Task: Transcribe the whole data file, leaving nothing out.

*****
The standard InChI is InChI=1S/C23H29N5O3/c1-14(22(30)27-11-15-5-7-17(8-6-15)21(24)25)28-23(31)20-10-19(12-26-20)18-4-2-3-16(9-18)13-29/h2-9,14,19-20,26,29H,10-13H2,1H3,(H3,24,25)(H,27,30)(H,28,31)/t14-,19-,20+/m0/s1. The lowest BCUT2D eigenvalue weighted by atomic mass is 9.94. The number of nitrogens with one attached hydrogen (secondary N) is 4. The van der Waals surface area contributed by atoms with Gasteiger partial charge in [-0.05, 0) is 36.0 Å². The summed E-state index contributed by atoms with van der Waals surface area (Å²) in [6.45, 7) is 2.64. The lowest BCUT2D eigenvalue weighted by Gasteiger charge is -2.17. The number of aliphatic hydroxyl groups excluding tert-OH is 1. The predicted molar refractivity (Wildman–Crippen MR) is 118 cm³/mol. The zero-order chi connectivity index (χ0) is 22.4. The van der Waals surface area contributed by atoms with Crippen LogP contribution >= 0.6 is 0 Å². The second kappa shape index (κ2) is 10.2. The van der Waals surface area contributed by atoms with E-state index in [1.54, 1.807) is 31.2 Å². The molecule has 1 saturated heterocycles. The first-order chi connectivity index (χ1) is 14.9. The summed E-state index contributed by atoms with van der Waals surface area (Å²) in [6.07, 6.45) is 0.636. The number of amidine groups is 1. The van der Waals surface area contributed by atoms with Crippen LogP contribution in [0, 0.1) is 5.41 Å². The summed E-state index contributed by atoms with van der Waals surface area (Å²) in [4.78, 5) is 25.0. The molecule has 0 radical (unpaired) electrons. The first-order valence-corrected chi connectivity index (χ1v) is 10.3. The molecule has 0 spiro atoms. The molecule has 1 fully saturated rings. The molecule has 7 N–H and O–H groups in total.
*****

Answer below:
The standard InChI is InChI=1S/C23H29N5O3/c1-14(22(30)27-11-15-5-7-17(8-6-15)21(24)25)28-23(31)20-10-19(12-26-20)18-4-2-3-16(9-18)13-29/h2-9,14,19-20,26,29H,10-13H2,1H3,(H3,24,25)(H,27,30)(H,28,31)/t14-,19-,20+/m0/s1. The lowest BCUT2D eigenvalue weighted by atomic mass is 9.94. The number of nitrogens with one attached hydrogen (secondary N) is 4. The van der Waals surface area contributed by atoms with Gasteiger partial charge in [-0.05, 0) is 36.0 Å². The summed E-state index contributed by atoms with van der Waals surface area (Å²) in [6.45, 7) is 2.64. The lowest BCUT2D eigenvalue weighted by Gasteiger charge is -2.17. The number of aliphatic hydroxyl groups excluding tert-OH is 1. The predicted molar refractivity (Wildman–Crippen MR) is 118 cm³/mol. The zero-order chi connectivity index (χ0) is 22.4. The van der Waals surface area contributed by atoms with Crippen LogP contribution >= 0.6 is 0 Å². The second kappa shape index (κ2) is 10.2. The van der Waals surface area contributed by atoms with E-state index in [1.54, 1.807) is 31.2 Å². The molecule has 1 saturated heterocycles. The first-order chi connectivity index (χ1) is 14.9. The summed E-state index contributed by atoms with van der Waals surface area (Å²) in [6.07, 6.45) is 0.636. The number of amidine groups is 1. The van der Waals surface area contributed by atoms with Crippen LogP contribution in [0, 0.1) is 5.41 Å². The summed E-state index contributed by atoms with van der Waals surface area (Å²) in [4.78, 5) is 25.0. The molecule has 0 radical (unpaired) electrons. The first-order valence-corrected chi connectivity index (χ1v) is 10.3. The molecule has 0 spiro atoms. The molecule has 1 fully saturated rings. The molecule has 7 N–H and O–H groups in total.